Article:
When I was a kid, my grandmother used to make a caramel cake so good that my mom begged for it every year for her birthday. When I was old enough, and we no longer lived in the same town as that grandmother, I got the recipe from her and used to make it every year for my mom's birthday. I can't remember the recipe anymore, but I do remember that the cake took two sticks of butter and the frosting took another two. It wasn't... a diet cake. I liked it, but the star was definitely the caramel frosting, and something about the richness of caramel almost begs to be offset by a lightweight cake with a bitter tang to it- something with coffee and dark chocolate, not unlike this cake.

And this cake, you guys. I've never tasted anything so plush. It's literally the softest cake I've ever tasted, and while I usually equate that with a heavy texture and a lot of moisture, this one is actually really light and fluffy, which is a nice contrast with the heavy frosting. Also, the dark chocolate gives it a deep flavour with a hint of bitterness- perfect to complement the strong coffee (I used espresso) and contrast with the dense frosting topping it all off.

The most difficult part of this recipe is trying to spread incredibly thick icing onto the softest cake imaginable. It's not impossible, but you'll fare better if you plan to go a bit heavy-handed on the icing. I'd also recommend skipping the sides of the cake- the icing is so rich that the sides don't need the frosting, and you'll want the additional amount to help you cover the top of the cake completely.

It's a perfect cake for a celebration- deep, grownup chocolate cake with just enough coffee flavour coming through to persuade even the strongest anti-desserter among you that it's worth it and sweet, rich and buttery frosting to appeal to the sweet tooths in the group... which is why I found myself making it to celebrate the 2nd anniversary of The Recipe Box Project!

While year 2 has been markedly slower paced than year 1 was, I've still radically enjoyed working, reworking and writing up these recipes. There are moments when it feels like Eleanor is in my kitchen cooking along with me and the tiny hints she left behind on her most-used recipes are like little clues to guide me along this project... and then there are other times when it feels like she's sitting next to me yelling at me because I a) used all of the coffee at once instead of splitting it in half or b) measured out white sugar instead of brown or c) forgot to soften my butter or d) screwed up the conversion from imperial to metric before I added the butter to my cake.*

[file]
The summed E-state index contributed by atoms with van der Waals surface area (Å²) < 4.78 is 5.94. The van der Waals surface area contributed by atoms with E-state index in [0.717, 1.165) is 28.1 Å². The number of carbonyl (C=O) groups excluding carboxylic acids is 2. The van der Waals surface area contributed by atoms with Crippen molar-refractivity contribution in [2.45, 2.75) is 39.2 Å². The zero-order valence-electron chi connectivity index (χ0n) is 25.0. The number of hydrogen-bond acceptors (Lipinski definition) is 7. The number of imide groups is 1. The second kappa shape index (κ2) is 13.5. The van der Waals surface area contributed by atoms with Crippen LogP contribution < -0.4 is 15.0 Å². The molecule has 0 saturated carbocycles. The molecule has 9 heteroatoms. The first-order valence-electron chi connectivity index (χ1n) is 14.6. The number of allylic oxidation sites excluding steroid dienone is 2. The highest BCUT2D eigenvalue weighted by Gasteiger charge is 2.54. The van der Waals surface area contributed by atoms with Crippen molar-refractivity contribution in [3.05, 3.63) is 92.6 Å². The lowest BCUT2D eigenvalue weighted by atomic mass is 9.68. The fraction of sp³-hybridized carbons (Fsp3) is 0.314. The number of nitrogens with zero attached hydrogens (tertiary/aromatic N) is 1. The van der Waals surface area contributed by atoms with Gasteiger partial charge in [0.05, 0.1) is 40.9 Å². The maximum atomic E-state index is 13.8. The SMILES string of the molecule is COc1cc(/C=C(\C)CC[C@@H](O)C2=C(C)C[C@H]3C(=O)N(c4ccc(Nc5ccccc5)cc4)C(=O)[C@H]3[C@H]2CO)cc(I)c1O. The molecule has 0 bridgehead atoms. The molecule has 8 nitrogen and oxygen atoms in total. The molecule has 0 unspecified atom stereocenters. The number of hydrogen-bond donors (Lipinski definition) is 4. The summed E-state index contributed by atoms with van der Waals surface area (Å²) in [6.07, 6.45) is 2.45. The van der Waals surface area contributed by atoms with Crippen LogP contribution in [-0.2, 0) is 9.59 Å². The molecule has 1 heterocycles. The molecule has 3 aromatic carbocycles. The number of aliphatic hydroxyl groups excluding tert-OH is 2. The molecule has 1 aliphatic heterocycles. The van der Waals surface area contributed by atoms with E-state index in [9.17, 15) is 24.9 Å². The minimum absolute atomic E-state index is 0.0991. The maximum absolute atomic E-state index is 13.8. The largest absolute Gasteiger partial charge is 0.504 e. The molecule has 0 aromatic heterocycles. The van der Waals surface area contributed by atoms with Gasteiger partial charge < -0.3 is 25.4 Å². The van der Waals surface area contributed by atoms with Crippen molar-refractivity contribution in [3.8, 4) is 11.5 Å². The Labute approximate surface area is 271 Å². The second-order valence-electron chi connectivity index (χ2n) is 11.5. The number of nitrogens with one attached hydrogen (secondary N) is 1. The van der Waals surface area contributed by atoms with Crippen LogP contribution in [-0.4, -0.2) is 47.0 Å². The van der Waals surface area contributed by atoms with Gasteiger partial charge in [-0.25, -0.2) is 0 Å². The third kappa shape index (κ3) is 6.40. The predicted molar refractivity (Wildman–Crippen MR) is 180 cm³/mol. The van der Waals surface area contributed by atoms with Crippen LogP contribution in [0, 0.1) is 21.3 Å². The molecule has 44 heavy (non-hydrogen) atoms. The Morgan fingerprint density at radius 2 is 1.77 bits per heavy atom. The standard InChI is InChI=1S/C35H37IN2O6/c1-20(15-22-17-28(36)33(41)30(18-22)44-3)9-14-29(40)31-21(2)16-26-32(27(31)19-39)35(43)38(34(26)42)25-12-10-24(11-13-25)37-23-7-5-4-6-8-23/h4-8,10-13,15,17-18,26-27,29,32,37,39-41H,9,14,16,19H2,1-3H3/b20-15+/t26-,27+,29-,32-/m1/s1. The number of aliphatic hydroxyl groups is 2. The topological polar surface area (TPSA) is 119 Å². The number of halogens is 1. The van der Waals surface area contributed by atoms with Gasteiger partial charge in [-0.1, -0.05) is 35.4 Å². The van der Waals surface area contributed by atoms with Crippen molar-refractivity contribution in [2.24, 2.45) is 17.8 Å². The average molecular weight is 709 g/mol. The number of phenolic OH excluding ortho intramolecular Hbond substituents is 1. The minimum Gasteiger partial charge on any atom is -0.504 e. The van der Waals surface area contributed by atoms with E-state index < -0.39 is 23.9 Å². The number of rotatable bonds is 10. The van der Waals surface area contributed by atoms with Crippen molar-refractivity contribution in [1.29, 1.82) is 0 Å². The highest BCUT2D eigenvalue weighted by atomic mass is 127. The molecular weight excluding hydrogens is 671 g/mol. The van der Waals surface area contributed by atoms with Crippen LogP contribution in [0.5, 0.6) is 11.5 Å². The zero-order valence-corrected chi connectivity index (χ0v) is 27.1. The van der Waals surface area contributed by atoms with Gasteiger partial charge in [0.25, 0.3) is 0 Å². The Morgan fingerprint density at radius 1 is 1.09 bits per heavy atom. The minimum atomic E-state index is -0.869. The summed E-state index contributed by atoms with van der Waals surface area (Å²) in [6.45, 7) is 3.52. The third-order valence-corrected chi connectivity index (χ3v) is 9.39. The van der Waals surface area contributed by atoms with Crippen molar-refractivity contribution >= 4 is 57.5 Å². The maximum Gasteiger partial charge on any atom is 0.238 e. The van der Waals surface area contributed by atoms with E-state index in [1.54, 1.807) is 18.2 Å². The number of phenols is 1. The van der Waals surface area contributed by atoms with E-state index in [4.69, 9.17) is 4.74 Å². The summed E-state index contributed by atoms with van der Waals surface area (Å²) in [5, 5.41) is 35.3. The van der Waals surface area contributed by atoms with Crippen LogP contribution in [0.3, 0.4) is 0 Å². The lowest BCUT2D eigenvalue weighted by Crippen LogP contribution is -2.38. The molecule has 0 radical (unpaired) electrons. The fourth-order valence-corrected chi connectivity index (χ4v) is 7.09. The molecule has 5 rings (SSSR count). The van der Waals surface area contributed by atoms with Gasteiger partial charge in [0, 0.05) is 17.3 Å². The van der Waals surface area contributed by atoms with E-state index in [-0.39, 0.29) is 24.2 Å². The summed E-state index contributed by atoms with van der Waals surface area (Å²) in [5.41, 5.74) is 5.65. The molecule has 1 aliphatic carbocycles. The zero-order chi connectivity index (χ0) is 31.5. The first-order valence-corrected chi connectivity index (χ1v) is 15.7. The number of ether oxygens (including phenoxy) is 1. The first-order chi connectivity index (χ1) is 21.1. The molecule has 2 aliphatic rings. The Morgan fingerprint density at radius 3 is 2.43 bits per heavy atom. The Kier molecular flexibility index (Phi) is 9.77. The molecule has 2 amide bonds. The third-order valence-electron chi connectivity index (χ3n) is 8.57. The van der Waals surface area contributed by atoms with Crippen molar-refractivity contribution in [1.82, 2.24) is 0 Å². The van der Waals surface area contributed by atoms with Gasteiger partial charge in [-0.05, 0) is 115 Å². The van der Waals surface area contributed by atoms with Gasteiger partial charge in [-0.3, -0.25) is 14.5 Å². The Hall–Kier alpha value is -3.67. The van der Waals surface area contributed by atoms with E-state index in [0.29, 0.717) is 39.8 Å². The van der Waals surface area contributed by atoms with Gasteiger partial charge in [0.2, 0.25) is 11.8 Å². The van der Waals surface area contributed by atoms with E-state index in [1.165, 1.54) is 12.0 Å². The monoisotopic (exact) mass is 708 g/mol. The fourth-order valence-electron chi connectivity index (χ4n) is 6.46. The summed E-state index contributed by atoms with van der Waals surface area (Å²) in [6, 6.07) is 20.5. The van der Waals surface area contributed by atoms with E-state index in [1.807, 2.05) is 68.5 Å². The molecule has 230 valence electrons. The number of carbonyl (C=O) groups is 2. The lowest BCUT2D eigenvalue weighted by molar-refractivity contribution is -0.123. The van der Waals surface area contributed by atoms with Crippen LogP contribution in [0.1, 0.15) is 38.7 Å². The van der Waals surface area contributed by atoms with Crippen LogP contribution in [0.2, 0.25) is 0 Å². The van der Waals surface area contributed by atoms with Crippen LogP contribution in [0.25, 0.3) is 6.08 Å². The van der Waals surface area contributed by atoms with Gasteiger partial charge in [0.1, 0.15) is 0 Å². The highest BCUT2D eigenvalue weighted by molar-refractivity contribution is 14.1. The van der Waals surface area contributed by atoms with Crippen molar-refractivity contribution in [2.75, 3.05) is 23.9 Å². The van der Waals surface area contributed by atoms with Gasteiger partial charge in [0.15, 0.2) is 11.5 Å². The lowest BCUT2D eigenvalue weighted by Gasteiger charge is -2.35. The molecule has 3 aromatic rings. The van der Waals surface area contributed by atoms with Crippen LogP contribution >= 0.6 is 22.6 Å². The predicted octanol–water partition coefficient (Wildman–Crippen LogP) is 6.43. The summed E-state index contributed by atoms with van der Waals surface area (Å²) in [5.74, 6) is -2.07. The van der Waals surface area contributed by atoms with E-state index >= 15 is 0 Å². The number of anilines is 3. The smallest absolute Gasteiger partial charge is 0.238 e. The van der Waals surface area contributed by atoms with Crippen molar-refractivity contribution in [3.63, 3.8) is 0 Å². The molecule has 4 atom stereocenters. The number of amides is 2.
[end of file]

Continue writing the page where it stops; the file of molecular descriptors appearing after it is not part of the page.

Icing-in-progress. Final version was not so sticky.

Icing-in-progress. Final version was not so sticky.

In two years I've learned that it's easier to keep posting regularly when I hate my job than it is when I actually enjoy my day job and the people I work with. I've learned that my kitchen in Scotland is never, ever going to be warm enough to make bread dough rise and I've learned the exact temperature I need to put the oven at in order to get my dough to rise correctly when I set it in a bowl on top of the oven. I've learned good substitutes for buttermilk, cake flour, instant yeast, Club crackers, zwieback, graham crackers and a host of other things I can't get either in Scotland or, in some instances, in the 21st century. I've also figured out exactly which recipes I can convince Judson to get excited about (anything involving marinades, meat loaf or chili) and which ones he'll whine about enough to make it worth the extra time to cook it when he's away (anything involving canned meat, Jell-O or Spam). I've got a long way to go if I'm going to make it through Eleanor's box, but it took her a lifetime to assemble those recipes, so I figure I've got time on my side.

*All of these, by the way, are mistakes I made on this cake before it was even in the pans, so don't panic next time you're facing a stupid cooking conundrum. Instead, just think of me and know that there is no way I haven't done something stupider.

The verdict:

4 spoons out of five. This cake is awesome. I knocked off a spoon because it's hard to frost and it's so rich that you couldn't have it every week, but it's still perfect for a celebration and I hope you'll give it a try on your next one.

One year ago: Swiss Chocolate Cake (still a favourite!)
NEW! two years ago: Airy, Crustless Cheesecake (not a favourite)

the recipe:

Mocha Cake with Caramel Frosting

the directions:

Divide coffee in half and put ½ c in freezer to chill.
Melt chocolate and ½ c coffee in double boiler until thick, stirring constantly.
Add ½ c brown sugar and cook 2-3 minutes more, stirring.
Set aside.
Preheat oven to 175C/350F and line two round cake pans (9”) with paper on the bottom.
Cream butter and remaining 1 c sugar.
Add vanilla, then add eggs, one at a time, mixing after each addition.
Sift together cake flour, baking powder, baking soda and salt.
Beat cooled chocolate mixture into butter mixture.
Add dry ingredients alternately with remaining ½ c cold coffee.
Beat until smooth, then pour into prepared pans and cook 20-30 minutes, until a wooden pick inserted in the middle comes out clean.
Allow to cool completely before frosting.


Melt butter on the stove over very low heat.
Add brown sugar and let bubble over low heat for 2 minutes, stirring constantly.
Add cream and bring to a gentle boil, continuing to stir.
Remove from heat and, using an electric mixer, beat in powdered sugar and vanilla.
If too thick, add more cream or milk to thin. If too thin, add more powdered sugar until desired consistency.
Allow to cool until lukewarm before frosting cake.

the ingredients:
the cake:

2 oz unsweetened chocolate
1 c very strong coffee, divided
1 ½ c brown sugar, packed and divided
½ c butter, softened
1 tsp vanilla
2 eggs
1 ¾ c cake flour
1 tsp baking powder
½ tsp baking soda
½ tsp salt


the frosting:

½ c butter
1 c brown sugar, packed
¼ c cream
2 c powdered sugar, sifted
1 tsp vanilla